The 1898 riot that killed an unknown number of blacks in Wilmington was part of an organized, statewide effort to put white supremacist Democrats in office and stem the political advances of black citizens.
And in the wake of the riot, white supremacists in state office passed North Carolina's Jim Crow laws.
Those laws disenfranchised African Americans until the civil rights movement and Voting Rights Act of the 1960s.
In a 460-page document released today, the Wilmington Race Riot Commission describes the riot and accompanying coup d'etat as a watershed moment in North Carolina history.
"Because Wilmington rioters were able to murder blacks in daylight and overthrow Republican government without penalty or federal intervention, everyone in the state, regardless of race, knew that the white supremacy campaign was victorious on all fronts," the report says.
Democratic leaders, including News & Observer editor Josephus Daniels, developed a strategic campaign to put white supremacist leaders in the General Assembly and U.S. Congress during the 1898 elections. The Democrats were working to drive out a coalition government of Republicans and Populists, which had the support of black voters.
In Wilmington, Democrats fueled a push against a Republican-controlled city council. The day after the 1898 election, a mob of several hundred white men burned the building of a black-owned newspaper. African Americans in the city fled as the building burned, with families hiding in swamps and cemeteries for days with little more than the clothing on their backs, said LeRae Umfleet, a researcher with the state Office of Archives and History who authored the report.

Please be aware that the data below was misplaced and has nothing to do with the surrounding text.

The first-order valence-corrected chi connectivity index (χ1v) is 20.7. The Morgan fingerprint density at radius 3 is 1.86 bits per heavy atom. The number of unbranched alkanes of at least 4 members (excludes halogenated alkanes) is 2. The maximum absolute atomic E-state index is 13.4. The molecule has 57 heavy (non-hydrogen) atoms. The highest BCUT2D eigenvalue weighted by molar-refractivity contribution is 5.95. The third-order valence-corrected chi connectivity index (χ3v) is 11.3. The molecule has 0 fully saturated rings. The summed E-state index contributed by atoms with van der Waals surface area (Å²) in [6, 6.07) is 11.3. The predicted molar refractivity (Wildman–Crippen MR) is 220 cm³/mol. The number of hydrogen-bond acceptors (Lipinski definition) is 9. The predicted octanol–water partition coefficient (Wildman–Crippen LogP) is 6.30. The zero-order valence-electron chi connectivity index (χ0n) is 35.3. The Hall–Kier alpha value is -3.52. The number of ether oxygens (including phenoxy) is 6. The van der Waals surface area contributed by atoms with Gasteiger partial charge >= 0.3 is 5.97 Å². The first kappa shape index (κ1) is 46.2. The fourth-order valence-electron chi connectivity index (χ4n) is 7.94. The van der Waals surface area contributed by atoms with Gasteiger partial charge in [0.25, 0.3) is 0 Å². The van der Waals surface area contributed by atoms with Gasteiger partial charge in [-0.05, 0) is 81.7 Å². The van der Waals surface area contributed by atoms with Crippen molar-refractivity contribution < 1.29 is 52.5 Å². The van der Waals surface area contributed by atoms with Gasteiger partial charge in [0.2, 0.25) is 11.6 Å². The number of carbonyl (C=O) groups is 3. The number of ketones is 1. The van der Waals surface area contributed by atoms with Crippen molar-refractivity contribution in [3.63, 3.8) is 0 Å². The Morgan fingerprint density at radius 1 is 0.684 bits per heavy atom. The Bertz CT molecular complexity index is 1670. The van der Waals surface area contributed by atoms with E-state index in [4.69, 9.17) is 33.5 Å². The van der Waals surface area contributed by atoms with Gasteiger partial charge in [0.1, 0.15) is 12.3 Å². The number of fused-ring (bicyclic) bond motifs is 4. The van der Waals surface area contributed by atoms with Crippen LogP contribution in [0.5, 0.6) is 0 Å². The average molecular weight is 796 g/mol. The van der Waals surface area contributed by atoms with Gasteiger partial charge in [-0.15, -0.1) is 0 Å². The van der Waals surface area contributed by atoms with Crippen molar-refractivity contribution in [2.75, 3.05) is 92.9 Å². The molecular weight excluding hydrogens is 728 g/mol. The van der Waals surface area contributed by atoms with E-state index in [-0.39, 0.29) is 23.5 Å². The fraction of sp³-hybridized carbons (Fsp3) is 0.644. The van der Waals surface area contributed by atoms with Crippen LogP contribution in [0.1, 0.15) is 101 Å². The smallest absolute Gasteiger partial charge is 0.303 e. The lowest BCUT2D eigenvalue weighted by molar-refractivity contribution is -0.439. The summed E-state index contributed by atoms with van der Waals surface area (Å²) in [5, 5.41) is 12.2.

The white mob overthrew the democratically elected city council and had all black city workers fired. Leading black figures were forced out of town.
No one was arrested for this act of rebellion against lawful authority during time of war (treaty negotiations to end the Spanish-American War were still underway in Paris), and Josephus Daniels, whose active support for white supremacy in the pages of his newspaper led to him being referred to by one historian as the "precipitator of the riot", eventually became Secretary of the Navy for the entire two terms of the Wilson administration.
So the next time you hear Democrats and their allies start talking about the "Bush regime" and "taking back our country", remember that this is their heritage -- they have done it before and will do it again given the chance.
Is it any wonder that they fear the Second Amendment -- for a well-armed citizenry is the bulwark against such nefarious deeds.